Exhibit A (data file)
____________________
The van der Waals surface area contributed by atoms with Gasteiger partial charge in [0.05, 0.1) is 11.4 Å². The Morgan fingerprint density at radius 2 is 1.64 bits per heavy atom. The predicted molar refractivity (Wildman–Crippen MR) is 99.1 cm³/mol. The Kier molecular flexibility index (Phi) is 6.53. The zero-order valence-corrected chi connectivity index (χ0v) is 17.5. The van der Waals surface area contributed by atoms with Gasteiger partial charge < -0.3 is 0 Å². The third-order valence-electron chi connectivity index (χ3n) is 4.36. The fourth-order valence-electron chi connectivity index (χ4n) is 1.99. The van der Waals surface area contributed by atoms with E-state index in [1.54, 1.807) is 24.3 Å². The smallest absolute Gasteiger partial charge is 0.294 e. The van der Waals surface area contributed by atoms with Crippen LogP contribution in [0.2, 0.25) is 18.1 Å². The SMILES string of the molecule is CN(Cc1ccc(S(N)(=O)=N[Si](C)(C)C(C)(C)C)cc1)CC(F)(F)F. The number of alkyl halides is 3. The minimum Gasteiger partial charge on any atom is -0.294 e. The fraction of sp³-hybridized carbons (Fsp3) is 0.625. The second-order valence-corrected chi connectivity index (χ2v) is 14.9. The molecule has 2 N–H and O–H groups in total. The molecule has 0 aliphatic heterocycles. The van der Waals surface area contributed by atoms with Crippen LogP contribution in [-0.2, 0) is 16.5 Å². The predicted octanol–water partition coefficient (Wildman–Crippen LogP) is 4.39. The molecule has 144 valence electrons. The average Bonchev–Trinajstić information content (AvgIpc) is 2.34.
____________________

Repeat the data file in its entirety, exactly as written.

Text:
The van der Waals surface area contributed by atoms with Gasteiger partial charge in [0.05, 0.1) is 11.4 Å². The Morgan fingerprint density at radius 2 is 1.64 bits per heavy atom. The predicted molar refractivity (Wildman–Crippen MR) is 99.1 cm³/mol. The Kier molecular flexibility index (Phi) is 6.53. The zero-order valence-corrected chi connectivity index (χ0v) is 17.5. The van der Waals surface area contributed by atoms with Gasteiger partial charge < -0.3 is 0 Å². The third-order valence-electron chi connectivity index (χ3n) is 4.36. The fourth-order valence-electron chi connectivity index (χ4n) is 1.99. The van der Waals surface area contributed by atoms with E-state index in [1.54, 1.807) is 24.3 Å². The smallest absolute Gasteiger partial charge is 0.294 e. The van der Waals surface area contributed by atoms with Crippen LogP contribution in [0.2, 0.25) is 18.1 Å². The SMILES string of the molecule is CN(Cc1ccc(S(N)(=O)=N[Si](C)(C)C(C)(C)C)cc1)CC(F)(F)F. The number of alkyl halides is 3. The minimum Gasteiger partial charge on any atom is -0.294 e. The fraction of sp³-hybridized carbons (Fsp3) is 0.625. The second-order valence-corrected chi connectivity index (χ2v) is 14.9. The molecule has 2 N–H and O–H groups in total. The molecule has 0 aliphatic heterocycles. The van der Waals surface area contributed by atoms with Crippen LogP contribution in [-0.2, 0) is 16.5 Å². The predicted octanol–water partition coefficient (Wildman–Crippen LogP) is 4.39. The molecule has 144 valence electrons. The average Bonchev–Trinajstić information content (AvgIpc) is 2.34.